Short Bio: Yann LeCun is Chief AI Scientist at Facebook and Silver Professor at New York University, affiliated with the Courant Institute, the Center for Neural Science and the Center for Data Science, for which he served as founding director until 2014. He received an EE Diploma from ESIEE (Paris) in 1983, a PhD in Computer Science from Université Pierre et Marie Curie (Paris) in 1987. After a postdoc at the University of Toronto, he joined AT&T Bell Laboratories. He became head of the Image Processing Research Department at AT&T Labs-Research in 1996, and joined NYU in 2003 after a short tenure at the NEC Research Institute. In late 2013, LeCun became Director of AI Research at Facebook, while remaining on the NYU Faculty part-time. He was visiting professor at Collège de France in 2016.His research interests include machine learning and artificial intelligence, with applications to computer vision, natural language understanding, robotics, and computational neuroscience. He is best known for his work in deep learning and the invention of the convolutional network method which is widely used for image, video and speech recognition. He is a member of the US National Academy of Engineering, the recipient of the 2014 IEEE Neural Network Pioneer Award, the 2015 IEEE Pattern Analysis and Machine Intelligence Distinguished Researcher Award, the 2016 Lovie Award for Lifetime Achievement, and a honorary doctorate from IPN, Mexico.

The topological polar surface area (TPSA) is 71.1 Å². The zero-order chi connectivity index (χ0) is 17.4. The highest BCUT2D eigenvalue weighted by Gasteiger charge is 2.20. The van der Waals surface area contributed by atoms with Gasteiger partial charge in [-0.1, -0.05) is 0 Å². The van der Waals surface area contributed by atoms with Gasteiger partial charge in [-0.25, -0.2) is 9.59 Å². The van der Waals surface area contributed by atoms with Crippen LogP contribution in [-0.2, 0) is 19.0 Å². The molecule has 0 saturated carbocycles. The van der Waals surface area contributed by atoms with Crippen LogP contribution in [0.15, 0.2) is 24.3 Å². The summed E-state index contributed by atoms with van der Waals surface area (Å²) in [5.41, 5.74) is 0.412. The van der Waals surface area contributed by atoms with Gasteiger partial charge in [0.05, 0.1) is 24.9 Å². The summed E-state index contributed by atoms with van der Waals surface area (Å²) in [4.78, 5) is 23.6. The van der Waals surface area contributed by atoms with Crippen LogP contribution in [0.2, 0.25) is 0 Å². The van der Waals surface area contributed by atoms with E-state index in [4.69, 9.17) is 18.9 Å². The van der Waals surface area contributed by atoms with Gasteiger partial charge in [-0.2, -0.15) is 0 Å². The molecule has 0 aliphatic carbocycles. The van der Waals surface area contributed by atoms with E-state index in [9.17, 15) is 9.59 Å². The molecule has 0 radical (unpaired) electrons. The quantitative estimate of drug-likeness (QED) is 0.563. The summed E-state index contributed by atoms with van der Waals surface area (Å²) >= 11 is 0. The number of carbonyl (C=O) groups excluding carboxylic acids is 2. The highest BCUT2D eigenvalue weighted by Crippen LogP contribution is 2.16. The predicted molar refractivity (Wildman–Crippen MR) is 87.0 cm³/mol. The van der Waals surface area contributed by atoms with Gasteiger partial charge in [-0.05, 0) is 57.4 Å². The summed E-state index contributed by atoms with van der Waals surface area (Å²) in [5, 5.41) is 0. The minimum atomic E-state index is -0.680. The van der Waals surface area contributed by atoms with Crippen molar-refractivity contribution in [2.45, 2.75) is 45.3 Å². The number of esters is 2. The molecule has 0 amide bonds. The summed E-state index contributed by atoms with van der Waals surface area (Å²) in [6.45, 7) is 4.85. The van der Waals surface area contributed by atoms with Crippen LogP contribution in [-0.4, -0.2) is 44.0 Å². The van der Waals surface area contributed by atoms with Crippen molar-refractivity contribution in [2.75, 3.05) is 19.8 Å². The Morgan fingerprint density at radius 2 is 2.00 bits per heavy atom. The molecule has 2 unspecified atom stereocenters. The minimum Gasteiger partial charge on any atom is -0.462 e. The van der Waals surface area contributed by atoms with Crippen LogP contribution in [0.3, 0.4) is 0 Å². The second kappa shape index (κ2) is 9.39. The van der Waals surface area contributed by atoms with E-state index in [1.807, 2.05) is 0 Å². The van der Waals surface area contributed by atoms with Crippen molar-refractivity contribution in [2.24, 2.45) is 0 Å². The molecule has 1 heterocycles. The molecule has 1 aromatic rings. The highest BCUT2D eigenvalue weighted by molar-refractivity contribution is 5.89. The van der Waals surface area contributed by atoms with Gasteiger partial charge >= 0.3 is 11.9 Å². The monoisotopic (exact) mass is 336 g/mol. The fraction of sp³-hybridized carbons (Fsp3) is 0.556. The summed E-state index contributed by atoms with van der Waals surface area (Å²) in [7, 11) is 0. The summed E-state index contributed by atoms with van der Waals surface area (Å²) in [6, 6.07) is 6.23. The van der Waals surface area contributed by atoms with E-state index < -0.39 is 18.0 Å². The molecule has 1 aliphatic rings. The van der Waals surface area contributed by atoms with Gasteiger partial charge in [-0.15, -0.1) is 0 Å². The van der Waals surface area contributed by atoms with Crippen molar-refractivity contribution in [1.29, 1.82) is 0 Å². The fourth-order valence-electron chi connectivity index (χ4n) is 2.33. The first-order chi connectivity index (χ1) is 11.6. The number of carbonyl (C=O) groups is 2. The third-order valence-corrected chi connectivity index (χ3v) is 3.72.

Max Tegmark

Massachusetts Institute of Technology

Title: Intelligible Intelligence & Beneficial Intelligence
Date/time: Wednesday July 18, 14:00 – 14:45
Room: Victoria

Short Bio: Max Tegmark is a Professor doing physics and AI research at MIT, and advocates for positive use of technology as President of the Future of Life Institute. He is the author of over 200 publications as well as the New York Times bestsellers “Life 3.0: Being Human in the Age of Artificial Intelligence” and “Our Mathematical Universe: My Quest for the Ultimate Nature of Reality”. His work with the Sloan Digital Sky Survey on galaxy clustering shared the first prize in Science magazine’s “Breakthrough of the Year: 2003.”


Josh Tenenbaum

Massachusetts Institute of Technology

Title: Building Machines that Learn and Think Like People
Date/time: Friday July 13, 14:30 – 15:30
Room: Victoria

Short Bio: Josh Tenenbaum is the Paul E. Newton Career Development Professor of Cognitive Science and Computation in the Department of Brain and Cognitive Sciences, and a member of the Computer Science and Artificial Intelligence Laboratory. He received his Ph.D. from MIT in 1999 and after a brief postdoc with the MIT AI Lab, he joined the Stanford University faculty as Assistant Professor of Psychology and (by courtesy) Computer Science. He returned to MIT as a faculty member in 2002. He currently serves as Associate Editor of the journal Cognitive Science, and he has been active on the program committees of the Neural Information Processing Systems (NIPS) and Cognitive Science (CogSci) conferences.